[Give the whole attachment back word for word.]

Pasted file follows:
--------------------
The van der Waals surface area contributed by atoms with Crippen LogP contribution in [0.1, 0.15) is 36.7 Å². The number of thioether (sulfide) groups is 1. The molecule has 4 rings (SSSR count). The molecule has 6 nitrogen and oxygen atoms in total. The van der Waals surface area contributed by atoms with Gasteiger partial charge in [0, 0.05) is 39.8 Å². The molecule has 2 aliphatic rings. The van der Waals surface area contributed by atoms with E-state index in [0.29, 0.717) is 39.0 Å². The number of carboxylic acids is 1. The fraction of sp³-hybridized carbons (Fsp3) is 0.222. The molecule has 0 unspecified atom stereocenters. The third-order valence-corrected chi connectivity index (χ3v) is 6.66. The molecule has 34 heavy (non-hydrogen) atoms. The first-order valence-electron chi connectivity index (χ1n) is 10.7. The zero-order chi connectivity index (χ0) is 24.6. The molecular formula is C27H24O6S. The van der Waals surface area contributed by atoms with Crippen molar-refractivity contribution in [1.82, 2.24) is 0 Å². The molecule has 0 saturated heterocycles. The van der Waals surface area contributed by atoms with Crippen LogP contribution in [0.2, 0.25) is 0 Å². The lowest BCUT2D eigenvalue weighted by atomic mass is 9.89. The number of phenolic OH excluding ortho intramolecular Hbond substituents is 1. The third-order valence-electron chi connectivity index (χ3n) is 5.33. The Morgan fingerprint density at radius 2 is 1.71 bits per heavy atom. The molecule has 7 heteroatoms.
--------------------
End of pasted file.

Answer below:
The van der Waals surface area contributed by atoms with Crippen LogP contribution in [0.1, 0.15) is 36.7 Å². The number of thioether (sulfide) groups is 1. The molecule has 4 rings (SSSR count). The molecule has 6 nitrogen and oxygen atoms in total. The van der Waals surface area contributed by atoms with Gasteiger partial charge in [0, 0.05) is 39.8 Å². The molecule has 2 aliphatic rings. The van der Waals surface area contributed by atoms with E-state index in [0.29, 0.717) is 39.0 Å². The number of carboxylic acids is 1. The fraction of sp³-hybridized carbons (Fsp3) is 0.222. The molecule has 0 unspecified atom stereocenters. The third-order valence-corrected chi connectivity index (χ3v) is 6.66. The molecule has 34 heavy (non-hydrogen) atoms. The first-order valence-electron chi connectivity index (χ1n) is 10.7. The zero-order chi connectivity index (χ0) is 24.6. The molecular formula is C27H24O6S. The van der Waals surface area contributed by atoms with Crippen molar-refractivity contribution in [1.82, 2.24) is 0 Å². The molecule has 0 saturated heterocycles. The van der Waals surface area contributed by atoms with Crippen LogP contribution in [0.2, 0.25) is 0 Å². The lowest BCUT2D eigenvalue weighted by atomic mass is 9.89. The number of phenolic OH excluding ortho intramolecular Hbond substituents is 1. The third-order valence-electron chi connectivity index (χ3n) is 5.33. The Morgan fingerprint density at radius 2 is 1.71 bits per heavy atom. The molecule has 7 heteroatoms.